East Ridge City Recorder Janet Middleton attends a city council meeting in this file photo.Staff File Photo/Chattanooga Times Free Press
East Ridge's city recorder was arrested Tuesday following an investigation into a domestic spat with her husband -- who is the city's supervisor over traffic control, city officials say.
Janet Middleton was charged with domestic assault and criminal trespassing after East Ridge police said she showed up at the apartment of her husband's female friend in the early hours of Feb. 2, yelling and trying to force herself into the residence.
City Manager Tim Gobble said he suspended Middleton on Thursday after the incident, and that she will remain on suspension with pay until he learns more the circumstances surrounding her arrest.
"Generally we do not comment on personnel matters," said Gobble. "But as this involves law enforcement I can say the investigation into this matter is still open and we will make our decision about her employment when we have more information."
According to a warrant issued by East Ridge City Court, witnesses said Janet Middleton arrived at the apartment around 5 a.m., pounding on the door and yelling.
Bill Middleton told police that as he went outside to tell Janet Middleton to leave, she tried to go into the apartment, then hit him on the arm and chest multiple times.
In the report, Janet Middleton denied striking Bill Middleton, saying that he put a hand on her shoulder and she was attempting to swipe it away.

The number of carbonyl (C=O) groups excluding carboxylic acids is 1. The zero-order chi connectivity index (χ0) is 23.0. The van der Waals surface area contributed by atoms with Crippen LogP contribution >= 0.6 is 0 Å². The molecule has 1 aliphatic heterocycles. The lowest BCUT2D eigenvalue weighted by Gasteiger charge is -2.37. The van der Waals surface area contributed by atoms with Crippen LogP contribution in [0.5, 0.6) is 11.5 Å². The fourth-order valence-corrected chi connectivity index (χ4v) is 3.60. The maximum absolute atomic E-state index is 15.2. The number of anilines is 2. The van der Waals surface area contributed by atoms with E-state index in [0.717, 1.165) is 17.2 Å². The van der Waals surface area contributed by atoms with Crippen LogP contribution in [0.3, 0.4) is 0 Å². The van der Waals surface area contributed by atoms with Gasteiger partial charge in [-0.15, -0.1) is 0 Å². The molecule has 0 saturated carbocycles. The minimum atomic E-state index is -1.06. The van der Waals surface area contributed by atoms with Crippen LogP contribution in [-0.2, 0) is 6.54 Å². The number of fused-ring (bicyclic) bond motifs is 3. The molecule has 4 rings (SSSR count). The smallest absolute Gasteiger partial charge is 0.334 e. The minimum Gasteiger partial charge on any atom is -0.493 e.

Attempts to reach both Janet and Bill Middleton by phone Tuesday evening were unsuccessful.
The next day, Gobble suspended Janet Middleton and the case was assigned to a detective.
She was booked at the East Ridge Police Department on Tuesday afternoon and released immediately on a $500 bond.
Director of Public Safety Eddie Phillips said Janet Middleton was not arrested at the scene because it was not immediately clear who was the "primary aggressor."
"If they had had obvious injuries, an arrest would have been made on the scene, but if there's no marks and there's no immediate way to determine who the primary aggressor is, then we separate the parties and given warning not to have contact with each other and open an investigation afterward," Phillips said.
Tennessee law states that if a law enforcement officer has probable cause to believe that a person has committed a crime involving domestic abuse, "the preferred response of the officer is arrest."
To make the decision, the officer must weigh factors like witness accounts, the parties' history of domestic abuse, the relative severity of inflicted injuries and the likelihood of future injury to each person, the law states.
According to documents in Janet Middleton's personnel file, she was reprimanded in September after she was involved in a verbal altercation with the same woman at City Hall.
Phillips said the department would not call in an outside agency to investigate the city employees since the two employees are not involved with law enforcement.
Janet Middleton has worked at the city since 1995, while Bill Middleton has worked at the city for over 30 years, according to their personnel files.